When you’re building your wood teepee, start with small pieces of kindling, not more than ¼” or so thick. As you add layers, you can put thicker pieces on as well. Just make sure the thinnest pieces are closest to the tinder. And be sure you don’t completely cover the tinder. It should be visible, and there should be spaces where you can light it with a match or lighter.
The key thing to remember about firewood placement is that fires need oxygen, so make sure you have an open-structured firewood stack.
If you want more detailed information, you can find it in this article about how to build a fire.
Lighting Your Fire
Now it’s time to actually start a fire. Light your match or lighter and insert it between the kindling to light the tinder. You may want to do this in two or three places around your teepee. The tinder should catch fire immediately, and as it burns, the smallest pieces of kindling will start to burn as well. Within a minute or two, the larger pieces of kindling will be going too.
When your fire is going pretty well – but before the larger pieces of kindling are completely engulfed in flames – start to add a few small pieces of firewood. Timing here is important. If you add firewood too soon, it’ll smother the fire. If you add it too late, there won’t be enough fire to ignite it. After you make a few fires, you’ll get a feel for the right time to start adding firewood.
It could turn out that you want to build a fire but don’t have matches or a lighter — be prepared by reading up on how to build a fire without matches.
Keep It Going
Now it’s just a matter of keeping your fire burning. Once the firewood is burning well, you can add more firewood whenever you wish. And the hotter the fire, the larger the firewood you can use. Don’t waste your kindling at this point. You’ll want to keep it to start the next fire.
If you maintain some sort of teepee structure even when adding firewood, your fire will burn high and bright. You can also crisscross the wood in layers, so it looks like a tic-tac-toe board. The important thing is to build your fire to allow plenty of airflow. Remember, oxygen is the third essential ingredient, and your fire wants a lot of it.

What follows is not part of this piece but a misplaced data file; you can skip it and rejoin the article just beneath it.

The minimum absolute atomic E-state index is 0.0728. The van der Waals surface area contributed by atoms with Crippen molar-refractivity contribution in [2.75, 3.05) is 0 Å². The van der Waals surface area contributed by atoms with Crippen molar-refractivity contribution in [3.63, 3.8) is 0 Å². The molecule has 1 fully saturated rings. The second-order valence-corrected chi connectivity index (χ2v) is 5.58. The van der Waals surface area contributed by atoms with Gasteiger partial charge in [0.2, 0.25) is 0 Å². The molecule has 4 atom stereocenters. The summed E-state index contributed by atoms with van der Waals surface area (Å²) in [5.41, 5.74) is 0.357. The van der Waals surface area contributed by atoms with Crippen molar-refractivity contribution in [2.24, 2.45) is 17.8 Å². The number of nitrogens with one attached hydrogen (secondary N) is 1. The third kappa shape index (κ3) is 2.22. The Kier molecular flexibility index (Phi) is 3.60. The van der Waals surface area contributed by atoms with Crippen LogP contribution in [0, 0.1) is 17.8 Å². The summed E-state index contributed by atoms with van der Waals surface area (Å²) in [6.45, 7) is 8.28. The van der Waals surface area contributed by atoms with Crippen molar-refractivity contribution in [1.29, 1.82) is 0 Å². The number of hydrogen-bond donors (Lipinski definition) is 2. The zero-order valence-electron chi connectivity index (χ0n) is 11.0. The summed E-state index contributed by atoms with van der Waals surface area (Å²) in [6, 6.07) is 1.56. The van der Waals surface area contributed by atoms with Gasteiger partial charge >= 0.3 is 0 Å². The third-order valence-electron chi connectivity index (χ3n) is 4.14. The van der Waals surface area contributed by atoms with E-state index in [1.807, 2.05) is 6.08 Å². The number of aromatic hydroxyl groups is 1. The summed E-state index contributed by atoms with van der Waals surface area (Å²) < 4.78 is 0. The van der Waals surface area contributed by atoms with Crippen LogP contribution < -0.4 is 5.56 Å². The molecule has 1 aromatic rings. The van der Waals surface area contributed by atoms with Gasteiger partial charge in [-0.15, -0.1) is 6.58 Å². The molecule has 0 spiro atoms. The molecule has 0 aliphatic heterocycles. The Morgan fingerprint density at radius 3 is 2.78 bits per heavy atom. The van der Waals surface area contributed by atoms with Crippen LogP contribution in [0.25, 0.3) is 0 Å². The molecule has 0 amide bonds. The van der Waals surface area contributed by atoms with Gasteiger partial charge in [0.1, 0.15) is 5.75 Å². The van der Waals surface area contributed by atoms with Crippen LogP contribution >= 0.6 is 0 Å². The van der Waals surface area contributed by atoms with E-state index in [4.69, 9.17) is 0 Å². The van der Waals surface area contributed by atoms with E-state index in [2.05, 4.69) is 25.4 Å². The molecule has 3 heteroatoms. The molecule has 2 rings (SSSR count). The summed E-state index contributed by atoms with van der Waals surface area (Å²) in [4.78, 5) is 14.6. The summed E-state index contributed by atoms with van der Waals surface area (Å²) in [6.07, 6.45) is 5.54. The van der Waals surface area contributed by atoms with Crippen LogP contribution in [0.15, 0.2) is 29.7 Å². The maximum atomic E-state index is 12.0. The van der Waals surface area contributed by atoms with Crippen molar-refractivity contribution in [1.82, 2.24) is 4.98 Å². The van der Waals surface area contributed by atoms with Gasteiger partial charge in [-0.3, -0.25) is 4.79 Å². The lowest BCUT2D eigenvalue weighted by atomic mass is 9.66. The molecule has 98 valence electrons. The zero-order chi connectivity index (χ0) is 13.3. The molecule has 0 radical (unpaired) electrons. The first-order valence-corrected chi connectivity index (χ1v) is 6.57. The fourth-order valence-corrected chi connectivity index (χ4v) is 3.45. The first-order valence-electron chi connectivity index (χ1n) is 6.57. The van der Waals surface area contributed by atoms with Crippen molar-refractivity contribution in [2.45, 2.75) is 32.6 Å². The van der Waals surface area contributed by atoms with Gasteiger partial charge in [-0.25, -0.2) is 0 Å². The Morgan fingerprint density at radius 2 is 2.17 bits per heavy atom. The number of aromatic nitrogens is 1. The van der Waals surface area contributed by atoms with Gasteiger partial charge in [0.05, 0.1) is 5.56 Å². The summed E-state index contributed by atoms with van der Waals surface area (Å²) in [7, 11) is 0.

Occasionally, you’ll need to stir the fire with a stick or poker so all the wood burns thoroughly. If the firewood is turning all black and crumbling, it’s time to stir the fire and/or add more wood. If your fire is dying out and you want to bring it back, a few pieces of kindling should do the trick. Never pour lighter fluid or any other flammable liquid on a fire that is already lit.
Fires should always be in a wood burning fire pit that is designed for such a purpose. Make sure you have enough room for your fire pit. Never put your outdoor fire pit too close to a house, shed, garage, or any other structure. And be sure to clear away any straw, grass, or any other flammable material from the general area where the fire pit will be located.
Many wood burning fire pits come with a screened lid, and it’s a good idea to keep it in place, removing it only to add more firewood. If you need to stir the fire, use something long enough to keep you a safe distance away. Be sure to avoid wearing loose clothing around the fire, and be careful not to touch the hot metal.
Always extinguish the fire before you walk away and leave it. You may not see any flames, but hot embers are still burning at many hundreds of degrees. A fire can easily reignite and cause a problem if you’re not there to monitor it. You can easily extinguish a fire with water, dirt, or both.
Enjoy your fire!